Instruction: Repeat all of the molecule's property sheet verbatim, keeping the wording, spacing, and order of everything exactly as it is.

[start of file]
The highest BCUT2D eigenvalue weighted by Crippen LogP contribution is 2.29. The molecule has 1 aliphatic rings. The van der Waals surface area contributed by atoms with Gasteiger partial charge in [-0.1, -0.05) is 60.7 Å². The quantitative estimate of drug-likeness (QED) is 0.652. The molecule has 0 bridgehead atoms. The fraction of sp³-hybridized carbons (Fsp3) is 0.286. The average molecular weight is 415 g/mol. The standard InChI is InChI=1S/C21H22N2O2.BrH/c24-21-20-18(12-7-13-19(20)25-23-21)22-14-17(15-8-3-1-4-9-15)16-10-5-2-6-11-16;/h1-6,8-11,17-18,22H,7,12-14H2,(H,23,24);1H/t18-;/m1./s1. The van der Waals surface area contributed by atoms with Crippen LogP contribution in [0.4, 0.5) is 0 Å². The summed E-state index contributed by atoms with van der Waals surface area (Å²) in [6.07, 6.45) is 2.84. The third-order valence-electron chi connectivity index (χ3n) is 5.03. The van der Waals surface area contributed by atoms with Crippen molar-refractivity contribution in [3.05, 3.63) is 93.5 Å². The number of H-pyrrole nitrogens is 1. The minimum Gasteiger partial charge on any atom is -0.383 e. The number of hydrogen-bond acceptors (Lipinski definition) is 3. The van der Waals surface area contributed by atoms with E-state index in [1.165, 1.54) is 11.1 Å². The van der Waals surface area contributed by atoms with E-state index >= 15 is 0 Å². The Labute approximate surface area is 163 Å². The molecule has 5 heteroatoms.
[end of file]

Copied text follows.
The highest BCUT2D eigenvalue weighted by Crippen LogP contribution is 2.29. The molecule has 1 aliphatic rings. The van der Waals surface area contributed by atoms with Gasteiger partial charge in [-0.1, -0.05) is 60.7 Å². The quantitative estimate of drug-likeness (QED) is 0.652. The molecule has 0 bridgehead atoms. The fraction of sp³-hybridized carbons (Fsp3) is 0.286. The average molecular weight is 415 g/mol. The standard InChI is InChI=1S/C21H22N2O2.BrH/c24-21-20-18(12-7-13-19(20)25-23-21)22-14-17(15-8-3-1-4-9-15)16-10-5-2-6-11-16;/h1-6,8-11,17-18,22H,7,12-14H2,(H,23,24);1H/t18-;/m1./s1. The van der Waals surface area contributed by atoms with Crippen LogP contribution in [0.4, 0.5) is 0 Å². The summed E-state index contributed by atoms with van der Waals surface area (Å²) in [6.07, 6.45) is 2.84. The third-order valence-electron chi connectivity index (χ3n) is 5.03. The van der Waals surface area contributed by atoms with Crippen molar-refractivity contribution in [3.05, 3.63) is 93.5 Å². The number of H-pyrrole nitrogens is 1. The minimum Gasteiger partial charge on any atom is -0.383 e. The number of hydrogen-bond acceptors (Lipinski definition) is 3. The van der Waals surface area contributed by atoms with E-state index in [1.165, 1.54) is 11.1 Å². The van der Waals surface area contributed by atoms with E-state index >= 15 is 0 Å². The Labute approximate surface area is 163 Å². The molecule has 5 heteroatoms.